It's rare to see high schoolers cheering and applauding while in the classroom – especially for a math problem. But Basis Independent in Silicon Valley isn't your average school. It's a $28,000-per-year private school that's a stone's throw from some of the world's leading tech companies.
It's also part of a charter and private school network that is so successful it has captured the top five spots on U.S. News and World Report's list of the best high schools, reports CBS News' Danielle Nottingham.
AP calculus teacher Billy Thomas is a lifelong "Price Is Right" fan and a one-time contestant. He plays game show host to teach complex math to students as young as 12.
"I can hand out a review packet and we can go through it and sometimes we do that, but the game show gives them this idea of the pressure of the test … and more so than that -- the chance to realize that learning can be fun," Thomas said.
Students at Basis Independent Silicon Valley are required to take at least seven AP courses, beginning as early as eighth grade. They must take six AP tests to graduate, but some take as many as 20.
"When I first started I thought they were crazy, I mean I really did. I was like you can't teach an 8th grader or 7th grader to do AP calculus and what I discovered was if you put kids up to a challenge you will be surprised how high they can go and how much they can meet that challenge," Thomas said.
For economists Dr. Michael and Olga Block, the average American school was not challenging enough for their daughter. That's why they opened a charter school in 1998 focused on serious subject training.
That first Basis location in Tucson, Arizona, has grown to a chain of 31 charter and private schools. Teachers are experts in their subjects, but not necessarily licensed educators. Kindergartners learn Mandarin and "engineering," and 8th graders experiment in chemistry under the supervision of a teacher with a PhD.
Toby Walker is the head of schools at Basis Independent Silicon Valley.
"We do rank our students' international performance ... and our students here at this school are routinely outperforming the highest-ranking students in the highest performing regions in the world in math, reading and science," Walker said.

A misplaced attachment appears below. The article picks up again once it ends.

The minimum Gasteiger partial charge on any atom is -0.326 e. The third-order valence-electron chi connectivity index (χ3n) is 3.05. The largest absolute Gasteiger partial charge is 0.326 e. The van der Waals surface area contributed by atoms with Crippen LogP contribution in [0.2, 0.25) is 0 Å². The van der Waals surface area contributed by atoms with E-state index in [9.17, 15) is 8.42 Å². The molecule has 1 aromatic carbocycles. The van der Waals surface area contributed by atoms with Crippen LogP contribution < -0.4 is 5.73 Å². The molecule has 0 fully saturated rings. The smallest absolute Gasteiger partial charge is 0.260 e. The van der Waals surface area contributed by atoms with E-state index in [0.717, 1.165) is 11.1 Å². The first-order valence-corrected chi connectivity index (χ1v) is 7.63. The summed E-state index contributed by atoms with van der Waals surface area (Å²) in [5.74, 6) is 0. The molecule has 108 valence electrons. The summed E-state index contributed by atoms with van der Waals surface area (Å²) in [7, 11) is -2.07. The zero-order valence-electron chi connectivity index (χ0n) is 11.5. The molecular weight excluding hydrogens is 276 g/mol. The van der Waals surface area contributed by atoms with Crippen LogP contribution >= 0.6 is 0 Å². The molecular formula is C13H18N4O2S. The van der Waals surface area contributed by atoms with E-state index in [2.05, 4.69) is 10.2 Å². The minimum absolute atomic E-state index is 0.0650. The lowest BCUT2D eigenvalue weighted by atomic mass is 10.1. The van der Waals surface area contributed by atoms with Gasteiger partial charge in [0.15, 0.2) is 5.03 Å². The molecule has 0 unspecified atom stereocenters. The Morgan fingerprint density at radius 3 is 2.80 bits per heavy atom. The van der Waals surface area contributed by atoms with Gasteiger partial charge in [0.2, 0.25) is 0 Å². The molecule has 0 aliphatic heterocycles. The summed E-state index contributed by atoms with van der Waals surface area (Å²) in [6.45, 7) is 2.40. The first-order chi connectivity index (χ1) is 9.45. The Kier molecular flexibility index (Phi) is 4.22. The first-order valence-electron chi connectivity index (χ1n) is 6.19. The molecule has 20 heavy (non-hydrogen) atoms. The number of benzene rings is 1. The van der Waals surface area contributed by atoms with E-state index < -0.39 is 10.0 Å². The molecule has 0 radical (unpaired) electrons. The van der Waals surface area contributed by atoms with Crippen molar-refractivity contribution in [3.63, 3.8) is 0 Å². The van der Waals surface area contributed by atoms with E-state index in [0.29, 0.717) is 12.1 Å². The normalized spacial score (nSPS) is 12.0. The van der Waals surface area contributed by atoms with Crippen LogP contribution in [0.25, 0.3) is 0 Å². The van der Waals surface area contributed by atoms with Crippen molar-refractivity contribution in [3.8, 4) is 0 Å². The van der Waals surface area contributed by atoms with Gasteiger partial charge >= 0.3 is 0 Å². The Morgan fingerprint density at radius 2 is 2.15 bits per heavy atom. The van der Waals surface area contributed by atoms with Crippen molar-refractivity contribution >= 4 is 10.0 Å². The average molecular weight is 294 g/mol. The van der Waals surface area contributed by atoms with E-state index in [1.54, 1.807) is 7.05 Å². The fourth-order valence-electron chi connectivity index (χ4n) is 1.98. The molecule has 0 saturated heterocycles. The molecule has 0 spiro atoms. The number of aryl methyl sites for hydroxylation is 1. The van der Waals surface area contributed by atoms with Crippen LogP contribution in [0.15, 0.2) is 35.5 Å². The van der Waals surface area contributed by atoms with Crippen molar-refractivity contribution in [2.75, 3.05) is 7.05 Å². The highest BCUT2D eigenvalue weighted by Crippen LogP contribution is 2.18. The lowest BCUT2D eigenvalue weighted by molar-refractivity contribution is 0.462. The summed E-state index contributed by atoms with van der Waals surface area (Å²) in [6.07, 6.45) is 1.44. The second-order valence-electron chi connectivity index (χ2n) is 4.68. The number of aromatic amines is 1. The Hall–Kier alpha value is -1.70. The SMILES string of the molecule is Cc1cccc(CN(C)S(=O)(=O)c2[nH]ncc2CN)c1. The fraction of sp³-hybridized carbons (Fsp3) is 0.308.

One of those students is 9th grader Anna Subanna, who said she has about three hours of homework per night, which she considers "average." On top of that, she's in three clubs, dances 12 hours per week and volunteers for three hours on the weekend. Still, she said she has time to do what she wants.
Anna's mom, Srividhya Gopalan, is the director of engineering at a cybersecurity company.
"I have two kids. My first kid graduated out of Basis, my second one is going to Basis. If I had a third, that kid would go to Basis, too, for sure," Gopalan said.
Although the focus there is on STEM education, pens and pencils are preferred and cellphones banned. Basis also refuses to rank students, which means no class valedictorians.
"I think that for us it's important that in the classroom students can be focused on engaging with the material, getting to know their teachers and really setting expectations for themselves and surpassing them rather than competing with their peers," Toby Walker said.
What would Walker say to those who think the curriculum is too intense? Talk to the students.
"Spend time in the building. We really focus on making sure that these students are supported. That as they engage with what is a very rigorous curriculum, they get the safety net that they need," Walker said.
The curriculum is why a Basis charter school teacher said she filed a complaint in 2014 with the U.S. Department of Education's Office for Civil Rights. She said the school told her it did not modify its curriculum for students with disabilities.
Basis said it takes "very seriously the obligation to serve all student populations, including students with disabilities" and accepted a voluntary resolution with "a policy review and the opportunity for additional training."
Back in Silicon Valley, math teacher Billy Thomas said that no matter how challenging the subject, any child can succeed with the right support.
"You can't do that in most schools across the country. And to be a part of that, to be a part of educating kids at this high level -- I really can't imagine anything more fulfilling."